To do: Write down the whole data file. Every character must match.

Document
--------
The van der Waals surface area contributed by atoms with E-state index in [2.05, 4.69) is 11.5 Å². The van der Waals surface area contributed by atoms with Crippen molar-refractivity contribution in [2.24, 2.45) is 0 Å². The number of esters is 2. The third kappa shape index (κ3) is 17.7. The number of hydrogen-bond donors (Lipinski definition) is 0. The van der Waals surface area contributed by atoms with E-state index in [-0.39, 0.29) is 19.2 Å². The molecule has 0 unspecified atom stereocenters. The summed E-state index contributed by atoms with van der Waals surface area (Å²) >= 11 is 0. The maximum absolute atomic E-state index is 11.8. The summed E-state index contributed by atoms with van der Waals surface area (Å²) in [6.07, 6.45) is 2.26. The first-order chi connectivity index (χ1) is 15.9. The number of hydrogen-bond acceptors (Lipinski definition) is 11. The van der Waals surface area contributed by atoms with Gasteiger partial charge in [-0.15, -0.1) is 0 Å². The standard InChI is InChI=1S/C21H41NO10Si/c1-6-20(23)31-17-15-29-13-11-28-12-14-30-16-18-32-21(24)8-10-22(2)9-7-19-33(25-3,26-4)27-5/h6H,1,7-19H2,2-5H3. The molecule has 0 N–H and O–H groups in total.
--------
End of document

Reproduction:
The van der Waals surface area contributed by atoms with E-state index in [2.05, 4.69) is 11.5 Å². The van der Waals surface area contributed by atoms with Crippen molar-refractivity contribution in [2.24, 2.45) is 0 Å². The number of esters is 2. The third kappa shape index (κ3) is 17.7. The number of hydrogen-bond donors (Lipinski definition) is 0. The van der Waals surface area contributed by atoms with E-state index in [-0.39, 0.29) is 19.2 Å². The molecule has 0 unspecified atom stereocenters. The summed E-state index contributed by atoms with van der Waals surface area (Å²) >= 11 is 0. The maximum absolute atomic E-state index is 11.8. The summed E-state index contributed by atoms with van der Waals surface area (Å²) in [6.07, 6.45) is 2.26. The first-order chi connectivity index (χ1) is 15.9. The number of hydrogen-bond acceptors (Lipinski definition) is 11. The van der Waals surface area contributed by atoms with Gasteiger partial charge in [-0.15, -0.1) is 0 Å². The standard InChI is InChI=1S/C21H41NO10Si/c1-6-20(23)31-17-15-29-13-11-28-12-14-30-16-18-32-21(24)8-10-22(2)9-7-19-33(25-3,26-4)27-5/h6H,1,7-19H2,2-5H3. The molecule has 0 N–H and O–H groups in total.